Wednesday, 3 June 2009
Went along to Anne Michaels's reading at the university tonight. A slightly muted affair. She was reading from the new book, The Winter Vault, as part of her book tour. Muted? That was partly because she speaks quietly and reads undemonstratively. The language of the book is, furthermore, close to poetry in its cadences and precision, a kind of overall, unified precision, and the reading being delivered in that quiet, even, sensitive voice, it was a little like being smothered with gold dust.
This impression is based on nothing more than an excerpt or two murmured into a microphone. I suspect the writing in this case positively needs the page. The slow sifting craft of it might acquire tidal force there.
Slow is right. It is hard to think that Michaels's previous book, Fugitive Pieces, was published twelve years back. I read that at the time on a recommendation from a writer friend (it might have been Stephen Romer?) and thought very well of it. A poet's book certainly, but sustained, tense and, at 300pp or so, about the right length.
So what does it mean to say a work of fiction is a poet's book? Because a poet is what she was before Fugitive Pieces, and a rather successful one too. Michaels talked about her need to move to fiction, of her desire to carry a reader with her for far longer than a poem could, about a page or two of poetry being incapable of comprehending as much as a 400pp book, about the notion of a small suitcase into which everything, but everything would fit.
A suitcase perfectly packed. The suitcase image was in fact an answer to a question I asked (I feel almost patriotically obliged to ask a question when the hall is quiet) about what it was like moving from poetry to fiction, and whether she had any models or exemplars in mind when considering Fugitive Pieces. There was no real answer to that apart from the image of the suitcase, with possibly John Berger in the shadows as a humane spirit.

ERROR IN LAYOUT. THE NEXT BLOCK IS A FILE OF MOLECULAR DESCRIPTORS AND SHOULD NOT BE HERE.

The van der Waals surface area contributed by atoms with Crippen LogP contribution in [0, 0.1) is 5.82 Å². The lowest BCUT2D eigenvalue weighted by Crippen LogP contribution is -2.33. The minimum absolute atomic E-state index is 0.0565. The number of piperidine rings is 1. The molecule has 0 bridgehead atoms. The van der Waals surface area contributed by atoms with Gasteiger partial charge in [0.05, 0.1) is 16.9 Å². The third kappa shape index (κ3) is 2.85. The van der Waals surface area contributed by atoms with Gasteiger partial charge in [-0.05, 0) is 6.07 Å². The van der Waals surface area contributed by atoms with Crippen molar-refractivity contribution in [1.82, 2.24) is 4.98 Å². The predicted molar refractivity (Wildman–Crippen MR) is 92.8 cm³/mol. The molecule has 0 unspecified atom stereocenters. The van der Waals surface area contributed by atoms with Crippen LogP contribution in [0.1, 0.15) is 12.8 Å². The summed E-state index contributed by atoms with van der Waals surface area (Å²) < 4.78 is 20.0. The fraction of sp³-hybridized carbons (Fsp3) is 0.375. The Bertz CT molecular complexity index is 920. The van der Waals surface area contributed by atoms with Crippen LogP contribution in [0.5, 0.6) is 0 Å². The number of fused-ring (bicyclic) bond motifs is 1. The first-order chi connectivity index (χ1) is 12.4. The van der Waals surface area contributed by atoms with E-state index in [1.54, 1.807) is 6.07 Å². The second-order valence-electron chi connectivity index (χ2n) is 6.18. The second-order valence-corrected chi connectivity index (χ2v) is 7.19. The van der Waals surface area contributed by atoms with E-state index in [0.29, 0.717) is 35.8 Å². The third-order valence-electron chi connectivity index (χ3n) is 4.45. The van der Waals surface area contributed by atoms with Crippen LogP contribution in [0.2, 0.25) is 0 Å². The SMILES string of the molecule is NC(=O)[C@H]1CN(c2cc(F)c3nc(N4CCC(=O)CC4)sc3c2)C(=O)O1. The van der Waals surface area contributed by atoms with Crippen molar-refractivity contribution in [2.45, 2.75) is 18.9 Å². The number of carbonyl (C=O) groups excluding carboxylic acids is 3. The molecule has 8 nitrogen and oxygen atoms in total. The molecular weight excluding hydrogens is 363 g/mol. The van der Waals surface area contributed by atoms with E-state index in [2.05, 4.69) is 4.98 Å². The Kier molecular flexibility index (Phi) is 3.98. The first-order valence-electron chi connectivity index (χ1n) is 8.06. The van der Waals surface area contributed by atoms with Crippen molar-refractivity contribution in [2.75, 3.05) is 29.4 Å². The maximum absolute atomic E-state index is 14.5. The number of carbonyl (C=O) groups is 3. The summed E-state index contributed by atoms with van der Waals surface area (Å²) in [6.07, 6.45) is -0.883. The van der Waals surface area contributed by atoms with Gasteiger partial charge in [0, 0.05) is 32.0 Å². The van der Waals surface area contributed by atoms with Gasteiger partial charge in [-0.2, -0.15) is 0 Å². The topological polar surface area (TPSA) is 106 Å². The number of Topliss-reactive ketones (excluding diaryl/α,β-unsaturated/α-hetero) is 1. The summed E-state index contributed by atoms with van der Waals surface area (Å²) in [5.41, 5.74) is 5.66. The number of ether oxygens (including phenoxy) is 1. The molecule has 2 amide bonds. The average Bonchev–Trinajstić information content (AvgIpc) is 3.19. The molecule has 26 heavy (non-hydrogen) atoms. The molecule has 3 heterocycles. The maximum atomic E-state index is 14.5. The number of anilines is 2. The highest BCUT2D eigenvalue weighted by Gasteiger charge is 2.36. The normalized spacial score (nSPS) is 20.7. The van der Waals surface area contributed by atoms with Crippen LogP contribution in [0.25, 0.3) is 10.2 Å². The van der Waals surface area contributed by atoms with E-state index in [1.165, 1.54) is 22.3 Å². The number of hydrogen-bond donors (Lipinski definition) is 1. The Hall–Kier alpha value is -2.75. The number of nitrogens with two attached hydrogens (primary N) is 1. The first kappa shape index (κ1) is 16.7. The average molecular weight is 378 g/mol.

What does a poet's fiction mean though? In structural terms - in her books anyway - it means abandoning the chapter-by-chapter, what-next aspect of linear development. That can be an exciting thing to do and to experience as a reader. However, time in fiction is a great playground in which anyone can play anywhere as long as they seem to be moving forwards, or rather as long as the effect of all the various to-ing and fro-ing is the sense of moving forwards. Novel as river, poem as lake, is perhaps a little too glib an analogy. There is change and movement even in a poem, and there are great stillnesses at moments in great novels, nevertheless the story in fiction moves forward while the poem dwells, or possibly develops whirlpools.
The trouble with the poetic novel - even in the best sense -is that it demands an even degree of fineness. Hence the gold dust. The big architecture of the story is built out of equally detailed fragments and that makes for a certain dullness and preciousness. My hunch is that fiction requires great spaces and more variety, that it can only admit the world through imperfections, through a kind of crudeness that comprises belly-laughs, direct action, extended metaphors, a longueur or two, and a touch of vulgarity along with the fine writing.